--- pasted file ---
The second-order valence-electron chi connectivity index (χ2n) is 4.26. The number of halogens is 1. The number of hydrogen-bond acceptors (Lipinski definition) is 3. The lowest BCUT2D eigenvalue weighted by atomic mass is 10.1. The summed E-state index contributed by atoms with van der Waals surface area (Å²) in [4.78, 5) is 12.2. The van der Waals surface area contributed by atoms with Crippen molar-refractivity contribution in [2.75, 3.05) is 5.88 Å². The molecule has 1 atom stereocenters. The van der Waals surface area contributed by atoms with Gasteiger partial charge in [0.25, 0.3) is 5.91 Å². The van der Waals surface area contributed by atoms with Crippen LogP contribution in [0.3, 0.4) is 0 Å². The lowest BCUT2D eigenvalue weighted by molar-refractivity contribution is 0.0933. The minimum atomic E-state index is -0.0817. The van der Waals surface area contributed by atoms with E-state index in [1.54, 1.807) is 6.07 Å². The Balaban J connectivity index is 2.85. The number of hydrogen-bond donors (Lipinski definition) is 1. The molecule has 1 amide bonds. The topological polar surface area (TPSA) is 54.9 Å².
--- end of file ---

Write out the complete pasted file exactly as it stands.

The second-order valence-electron chi connectivity index (χ2n) is 4.26. The number of halogens is 1. The number of hydrogen-bond acceptors (Lipinski definition) is 3. The lowest BCUT2D eigenvalue weighted by atomic mass is 10.1. The summed E-state index contributed by atoms with van der Waals surface area (Å²) in [4.78, 5) is 12.2. The van der Waals surface area contributed by atoms with Crippen molar-refractivity contribution in [2.75, 3.05) is 5.88 Å². The molecule has 1 atom stereocenters. The van der Waals surface area contributed by atoms with Gasteiger partial charge in [0.25, 0.3) is 5.91 Å². The van der Waals surface area contributed by atoms with Crippen LogP contribution in [0.3, 0.4) is 0 Å². The lowest BCUT2D eigenvalue weighted by molar-refractivity contribution is 0.0933. The minimum atomic E-state index is -0.0817. The van der Waals surface area contributed by atoms with E-state index in [1.54, 1.807) is 6.07 Å². The Balaban J connectivity index is 2.85. The number of hydrogen-bond donors (Lipinski definition) is 1. The molecule has 1 amide bonds. The topological polar surface area (TPSA) is 54.9 Å².